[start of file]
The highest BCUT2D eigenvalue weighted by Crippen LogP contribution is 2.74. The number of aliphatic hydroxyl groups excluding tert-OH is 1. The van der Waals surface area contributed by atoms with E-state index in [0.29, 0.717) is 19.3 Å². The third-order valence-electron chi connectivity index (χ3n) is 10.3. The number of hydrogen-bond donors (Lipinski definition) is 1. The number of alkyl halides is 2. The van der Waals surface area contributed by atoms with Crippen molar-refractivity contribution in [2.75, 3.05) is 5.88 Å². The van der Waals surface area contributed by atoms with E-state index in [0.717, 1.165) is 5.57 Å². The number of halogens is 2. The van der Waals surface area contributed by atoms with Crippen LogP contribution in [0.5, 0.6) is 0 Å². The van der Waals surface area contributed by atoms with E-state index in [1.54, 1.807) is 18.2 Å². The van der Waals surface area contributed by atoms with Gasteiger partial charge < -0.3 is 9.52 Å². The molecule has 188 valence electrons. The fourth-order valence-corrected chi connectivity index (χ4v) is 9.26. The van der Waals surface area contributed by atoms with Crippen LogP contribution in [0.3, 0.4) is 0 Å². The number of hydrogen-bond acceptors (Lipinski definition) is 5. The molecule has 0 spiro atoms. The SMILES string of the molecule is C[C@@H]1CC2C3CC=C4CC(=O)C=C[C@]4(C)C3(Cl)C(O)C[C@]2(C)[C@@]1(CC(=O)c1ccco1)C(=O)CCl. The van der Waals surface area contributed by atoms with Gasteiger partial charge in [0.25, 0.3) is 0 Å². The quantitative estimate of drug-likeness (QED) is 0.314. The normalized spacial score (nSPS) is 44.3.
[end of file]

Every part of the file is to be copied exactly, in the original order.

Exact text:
The highest BCUT2D eigenvalue weighted by Crippen LogP contribution is 2.74. The number of aliphatic hydroxyl groups excluding tert-OH is 1. The van der Waals surface area contributed by atoms with E-state index in [0.29, 0.717) is 19.3 Å². The third-order valence-electron chi connectivity index (χ3n) is 10.3. The number of hydrogen-bond donors (Lipinski definition) is 1. The number of alkyl halides is 2. The van der Waals surface area contributed by atoms with Crippen molar-refractivity contribution in [2.75, 3.05) is 5.88 Å². The van der Waals surface area contributed by atoms with E-state index in [0.717, 1.165) is 5.57 Å². The number of halogens is 2. The van der Waals surface area contributed by atoms with Crippen LogP contribution in [0.5, 0.6) is 0 Å². The van der Waals surface area contributed by atoms with E-state index in [1.54, 1.807) is 18.2 Å². The van der Waals surface area contributed by atoms with Gasteiger partial charge < -0.3 is 9.52 Å². The molecule has 188 valence electrons. The fourth-order valence-corrected chi connectivity index (χ4v) is 9.26. The van der Waals surface area contributed by atoms with Crippen LogP contribution in [0.3, 0.4) is 0 Å². The number of hydrogen-bond acceptors (Lipinski definition) is 5. The molecule has 0 spiro atoms. The SMILES string of the molecule is C[C@@H]1CC2C3CC=C4CC(=O)C=C[C@]4(C)C3(Cl)C(O)C[C@]2(C)[C@@]1(CC(=O)c1ccco1)C(=O)CCl. The van der Waals surface area contributed by atoms with Gasteiger partial charge in [0.25, 0.3) is 0 Å². The quantitative estimate of drug-likeness (QED) is 0.314. The normalized spacial score (nSPS) is 44.3.